Since the dawn of Homo sapiens some quarter million years ago, animals have satiated our species’ desire for meat. But with a growing global population and demand for meat, dairy, and more, raising such massive numbers of farm animals is woefully inefficient. It takes an enormous toll on the planet, public health, and animals.
One of the biggest challenges to the food industry today is a looming protein catastrophe. With the world’s population growing and meat consumption continues to rise, we must find alternative protein sources quickly. Enter clean meat—real meat grown (or brewed!) from animal cells—and other clean foods that ditch animal cells altogether and are built from the molecule up. Also called lab-grown meat, cultured meat, or cell-based meat, this race promises to bring about another domestication. Whereas our ancestors domesticated wild animals into livestock, we’re beginning to domesticate their cells, leaving the animals out of the equation. You could feed an entire village from one single cell of a cow. And the story of this coming “second domestication” is anything but tame.”
The Future of Food
It’s time that we evolved with the lab-grown future food industry. “LoviBioFood” is a new way of eating healthy and tastes better than conventional food – one that is cruelty-free and more sustainable than anything we know today. A global start-up based on innovative scientific research uses lab-grown meat to create delicious products you can feel good about eating.
Along with this project, our second product is bio-human milk; as we all know, a mother can’t produce enough or no milk for an infant due to lifestyle or health conditions. Our technology will help to grow a healthy child with all the natural nutrients that actual breast milk has. Lovinium has the best team of scientists and culinary experts constantly working to create a range of products.
We are happy to introduce you to Lovinium’s third project. This project aims to create a more competitive world food industry by raising new, highly-appreciated beef cattle. By cloned embryos (injected with triple muscles genes), Lovinium intends to increase global competitiveness in the beef industry and enhance the quality of meat production. The project will be called myostatin (MSTN) cattle farming; Myostatin (MSTN) is a member of the transforming growth factor-β superfamily that inhibits muscle growth. MSTN gene result in greater muscle mass than other cattle breeds, increasing bovine commercial value. In this R&D, we aimed to disrupt the MSTN gene in bovine fetal fibroblasts using CRISPR-Cas9 nuclease and generate cloned embryos with the modified genotype. Our main goal is to achieve the birth of healthy calves with double-muscle phenotype. This represents a step forward towards producing animals with increased commercial value.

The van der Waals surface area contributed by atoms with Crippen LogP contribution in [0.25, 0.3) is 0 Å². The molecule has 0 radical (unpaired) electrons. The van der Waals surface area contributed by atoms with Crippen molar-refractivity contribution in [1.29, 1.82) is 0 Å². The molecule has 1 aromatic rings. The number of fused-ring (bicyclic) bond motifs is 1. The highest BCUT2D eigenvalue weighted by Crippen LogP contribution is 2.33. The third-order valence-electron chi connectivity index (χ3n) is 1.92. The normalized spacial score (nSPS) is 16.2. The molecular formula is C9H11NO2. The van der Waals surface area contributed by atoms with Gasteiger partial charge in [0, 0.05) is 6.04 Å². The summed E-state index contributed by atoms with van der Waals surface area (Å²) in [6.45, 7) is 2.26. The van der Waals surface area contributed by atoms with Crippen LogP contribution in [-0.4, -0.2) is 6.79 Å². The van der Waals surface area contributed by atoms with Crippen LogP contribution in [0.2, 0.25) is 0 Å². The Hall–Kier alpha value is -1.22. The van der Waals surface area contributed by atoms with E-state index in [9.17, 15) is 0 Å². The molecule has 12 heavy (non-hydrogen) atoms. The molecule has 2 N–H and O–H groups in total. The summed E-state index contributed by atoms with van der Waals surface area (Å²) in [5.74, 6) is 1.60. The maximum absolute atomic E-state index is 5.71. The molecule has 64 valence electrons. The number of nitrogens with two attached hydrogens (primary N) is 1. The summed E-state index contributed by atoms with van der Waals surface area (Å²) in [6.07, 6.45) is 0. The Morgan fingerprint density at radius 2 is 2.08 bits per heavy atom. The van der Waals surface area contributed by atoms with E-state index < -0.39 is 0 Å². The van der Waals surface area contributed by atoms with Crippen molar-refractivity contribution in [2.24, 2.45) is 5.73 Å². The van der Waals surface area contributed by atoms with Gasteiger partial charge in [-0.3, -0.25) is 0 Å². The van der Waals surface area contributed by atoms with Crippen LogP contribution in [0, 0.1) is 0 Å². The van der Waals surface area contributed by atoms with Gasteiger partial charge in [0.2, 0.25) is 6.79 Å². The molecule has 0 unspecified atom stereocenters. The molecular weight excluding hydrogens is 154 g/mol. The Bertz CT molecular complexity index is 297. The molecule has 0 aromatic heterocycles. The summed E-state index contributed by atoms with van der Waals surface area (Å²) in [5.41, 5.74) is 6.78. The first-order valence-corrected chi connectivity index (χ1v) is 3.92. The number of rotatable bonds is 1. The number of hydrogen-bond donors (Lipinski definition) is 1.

The world population is growing gradually and is projected to reach 9 billion by 2050 and 11.2 billion in 2100, according to a United Nations report. Continued population growth will lead to a reduction of arable land, deterioration of global warming and climate change, the rising cost of animal feeding, and lack of food supply that will raise meat costs to sky high, all of which will seriously affect the meat industry for future stable supply of animal-based nutrition sources for the humanity.
Clean meat is a meat product grown in a lab without the need for an animal. It’s also known as cultured meat. You may still be tempted to think that lab-grown food is too futuristic ever to become a reality. But the first lab-grown hamburger was created in 2013. At the end of 2020, Singapore became the first country to approve cultured meat production; the cell-cultured chicken was launched at restaurants, food stalls, and even for delivery in Singapore.
If widely adopted, lab-grown meat, also called clean meat, could eliminate much of the cruel, unethical treatment of animals raised for food. It could also reduce the considerable environmental costs of meat production; resources would be needed only to generate and sustain cultured cells, not an entire organism from birth.